I would like to start out by telling you that I have over 20 years experience in accounting. Most recently at a very large sales and service company as their controller, at one point I was in charge of 3 stores, having been involved with closing 2 of the stores. I have worked at a small bookkeeping office and 2 different CPA firms. I spent 6 years at a manufacturing firm as their accountant. So I hope you can see why I feel I have the knowledge to help business owners, small and large.
In any size business, large or small, employees are a big asset. They can also make or break a company. You need employees you can trust and that will be there for the long-term, on top of the qualifications that they were hired to begin with. I would like to give you some things to keep in mind when you are at your business and some that will cause a little more work but worth it in the end.
Now I need you to carefully consider what each employee is responsible for. Are they responsible for making or selling something and for handling customer complaints about what they do? By having someone else, or yourself if possible, handle complaints you will be aware of problems before your customer base is affected adversely. If there are ever any complaints concerning money, you must handle these yourself. An employee could be stealing and not recording money. Or a customer could just be trying to pull one over on the company. By you being the only one to handle money issues you make yourself aware, possible the hard way, of current scams, what the people look like in case of legal issues, problems with how the transactions are handled and a lot more. With other complaints you could even find out the employee was trained incorrectly and can be immediately fixed.
There are some people you can trust with your life, but when it comes to your current and future income, all it takes is trusting one wrong person. The chances differ by the business size and how involved you are. Most owners are so busy with running the business they have no choice but to trust everyone they employee. Believe me, you will find out who the bad ones are eventually but I am hopeful that I can help you to catch them earlier rather than later.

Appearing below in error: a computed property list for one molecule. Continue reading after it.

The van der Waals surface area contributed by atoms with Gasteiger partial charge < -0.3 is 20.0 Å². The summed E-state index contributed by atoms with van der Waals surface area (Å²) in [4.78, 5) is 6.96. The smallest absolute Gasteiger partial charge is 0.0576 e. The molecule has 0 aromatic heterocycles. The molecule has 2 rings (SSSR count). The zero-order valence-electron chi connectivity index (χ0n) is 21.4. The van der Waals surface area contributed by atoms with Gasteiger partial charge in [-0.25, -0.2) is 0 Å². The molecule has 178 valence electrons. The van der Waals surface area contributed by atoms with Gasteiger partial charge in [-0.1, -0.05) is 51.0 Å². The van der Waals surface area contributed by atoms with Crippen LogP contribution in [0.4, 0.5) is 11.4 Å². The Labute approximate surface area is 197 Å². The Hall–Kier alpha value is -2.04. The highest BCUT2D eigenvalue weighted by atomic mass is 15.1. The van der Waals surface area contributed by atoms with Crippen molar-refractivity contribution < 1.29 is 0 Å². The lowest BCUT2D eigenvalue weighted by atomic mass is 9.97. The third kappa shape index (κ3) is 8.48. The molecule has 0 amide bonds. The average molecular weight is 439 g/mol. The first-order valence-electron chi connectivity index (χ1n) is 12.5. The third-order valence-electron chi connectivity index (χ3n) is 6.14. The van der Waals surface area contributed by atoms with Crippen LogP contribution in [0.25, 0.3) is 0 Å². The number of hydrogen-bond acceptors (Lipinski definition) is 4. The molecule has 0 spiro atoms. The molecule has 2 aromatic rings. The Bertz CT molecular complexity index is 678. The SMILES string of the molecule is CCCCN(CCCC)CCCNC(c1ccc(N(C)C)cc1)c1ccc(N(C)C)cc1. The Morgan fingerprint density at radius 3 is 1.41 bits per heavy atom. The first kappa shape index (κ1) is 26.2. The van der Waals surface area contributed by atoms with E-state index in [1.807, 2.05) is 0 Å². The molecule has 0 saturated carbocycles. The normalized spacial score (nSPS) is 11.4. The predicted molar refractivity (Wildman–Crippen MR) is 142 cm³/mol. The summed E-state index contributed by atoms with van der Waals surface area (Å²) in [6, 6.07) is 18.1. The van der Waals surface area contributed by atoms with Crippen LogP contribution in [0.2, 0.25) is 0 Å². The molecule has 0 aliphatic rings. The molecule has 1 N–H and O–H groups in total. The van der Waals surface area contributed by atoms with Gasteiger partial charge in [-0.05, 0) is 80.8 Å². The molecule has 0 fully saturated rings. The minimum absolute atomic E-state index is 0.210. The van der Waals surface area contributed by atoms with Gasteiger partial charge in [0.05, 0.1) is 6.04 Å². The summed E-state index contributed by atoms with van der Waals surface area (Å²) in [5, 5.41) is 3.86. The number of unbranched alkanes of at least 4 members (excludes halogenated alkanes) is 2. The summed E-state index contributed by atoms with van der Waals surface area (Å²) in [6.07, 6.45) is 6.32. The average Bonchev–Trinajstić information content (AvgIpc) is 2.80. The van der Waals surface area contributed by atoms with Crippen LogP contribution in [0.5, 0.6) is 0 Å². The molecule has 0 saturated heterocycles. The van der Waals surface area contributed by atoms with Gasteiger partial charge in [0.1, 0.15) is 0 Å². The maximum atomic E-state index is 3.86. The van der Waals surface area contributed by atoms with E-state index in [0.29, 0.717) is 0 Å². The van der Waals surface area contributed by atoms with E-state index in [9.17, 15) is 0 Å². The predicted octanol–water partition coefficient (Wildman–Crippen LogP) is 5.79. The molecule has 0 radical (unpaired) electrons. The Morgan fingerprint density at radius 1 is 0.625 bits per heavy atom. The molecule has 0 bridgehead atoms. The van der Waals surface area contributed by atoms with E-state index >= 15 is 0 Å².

You as the owner must set a good example. If you are taking money out of the til to pay for lunch and not recording it, an employee will have an easier time stealing from this same til. Do not take anything home without paying for it or at least putting something in the til that says what you took so it can be removed from inventory. Again this is really more important that you realize so please consider your actions so everything seems to be covered. Even if you do all the bookkeeping by putting the note in the til you make your employees think you know how much of everything you have. Some employees, not all, think if you can take money, parts, etc. than so can they, Yes, I know it is your business and they do not have a right to it, but I cannot tell which employee feels this way and which understands. This alone is a big deterrent for some employees. I could do a complete series on this subject alone but I am sure you get the idea.
If you have Managers that help take care of different departments, you will still need to watch how many responsibilities they have. To help make my point I would like to tell you about something I have been involved in. A Manager for a service department was responsible to check employees hours, hours charged to jobs or to maintenance, write offs, part charges, labor rates, and a lot more. A big part of his pay plan was tied to gross profit (sales less cost of parts and labor) of his department. Since he could change almost everything, not things like utilities, depreciation, he pretty much wrote his own pay check each month. The owner did not want me to check the managers out because they all had been there for over 10 years and he felt he could trust them. He did not hire me for any type of internal auditing.
When this particular manager took a different job and left their employ, he hired a new manager and I helped to make for sure he was trained to do things correctly. The person he hired was a great fit and they received nothing but compliments about him.